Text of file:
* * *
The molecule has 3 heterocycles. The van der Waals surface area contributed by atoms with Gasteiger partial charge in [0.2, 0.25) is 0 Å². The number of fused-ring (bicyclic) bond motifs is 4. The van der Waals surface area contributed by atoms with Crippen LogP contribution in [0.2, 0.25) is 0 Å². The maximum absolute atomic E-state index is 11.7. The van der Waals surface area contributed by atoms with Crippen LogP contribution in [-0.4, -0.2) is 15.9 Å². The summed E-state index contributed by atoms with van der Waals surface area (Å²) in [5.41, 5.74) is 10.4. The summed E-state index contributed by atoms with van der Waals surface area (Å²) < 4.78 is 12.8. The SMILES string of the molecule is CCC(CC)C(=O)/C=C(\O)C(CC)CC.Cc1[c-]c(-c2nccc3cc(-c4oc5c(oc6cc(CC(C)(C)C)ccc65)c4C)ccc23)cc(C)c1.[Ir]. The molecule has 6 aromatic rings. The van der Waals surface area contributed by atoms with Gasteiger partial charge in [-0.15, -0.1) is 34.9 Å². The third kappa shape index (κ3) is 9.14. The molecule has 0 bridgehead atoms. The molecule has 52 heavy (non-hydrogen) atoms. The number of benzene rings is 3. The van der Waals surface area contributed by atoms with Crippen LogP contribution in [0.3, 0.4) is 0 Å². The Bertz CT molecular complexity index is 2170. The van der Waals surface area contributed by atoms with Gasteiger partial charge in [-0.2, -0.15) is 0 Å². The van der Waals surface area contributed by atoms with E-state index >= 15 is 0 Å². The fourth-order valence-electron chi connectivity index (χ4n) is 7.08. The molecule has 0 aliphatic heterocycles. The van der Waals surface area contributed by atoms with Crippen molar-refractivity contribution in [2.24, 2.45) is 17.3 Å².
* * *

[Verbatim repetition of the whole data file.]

The molecule has 3 heterocycles. The van der Waals surface area contributed by atoms with Gasteiger partial charge in [0.2, 0.25) is 0 Å². The number of fused-ring (bicyclic) bond motifs is 4. The van der Waals surface area contributed by atoms with Crippen LogP contribution in [0.2, 0.25) is 0 Å². The maximum absolute atomic E-state index is 11.7. The van der Waals surface area contributed by atoms with Crippen LogP contribution in [-0.4, -0.2) is 15.9 Å². The summed E-state index contributed by atoms with van der Waals surface area (Å²) in [5.41, 5.74) is 10.4. The summed E-state index contributed by atoms with van der Waals surface area (Å²) < 4.78 is 12.8. The SMILES string of the molecule is CCC(CC)C(=O)/C=C(\O)C(CC)CC.Cc1[c-]c(-c2nccc3cc(-c4oc5c(oc6cc(CC(C)(C)C)ccc65)c4C)ccc23)cc(C)c1.[Ir]. The molecule has 6 aromatic rings. The van der Waals surface area contributed by atoms with Gasteiger partial charge in [-0.15, -0.1) is 34.9 Å². The third kappa shape index (κ3) is 9.14. The molecule has 0 bridgehead atoms. The molecule has 52 heavy (non-hydrogen) atoms. The number of benzene rings is 3. The van der Waals surface area contributed by atoms with Crippen LogP contribution in [0.3, 0.4) is 0 Å². The Bertz CT molecular complexity index is 2170. The van der Waals surface area contributed by atoms with Gasteiger partial charge in [-0.2, -0.15) is 0 Å². The van der Waals surface area contributed by atoms with E-state index >= 15 is 0 Å². The fourth-order valence-electron chi connectivity index (χ4n) is 7.08. The molecule has 0 aliphatic heterocycles. The van der Waals surface area contributed by atoms with Crippen molar-refractivity contribution in [2.24, 2.45) is 17.3 Å².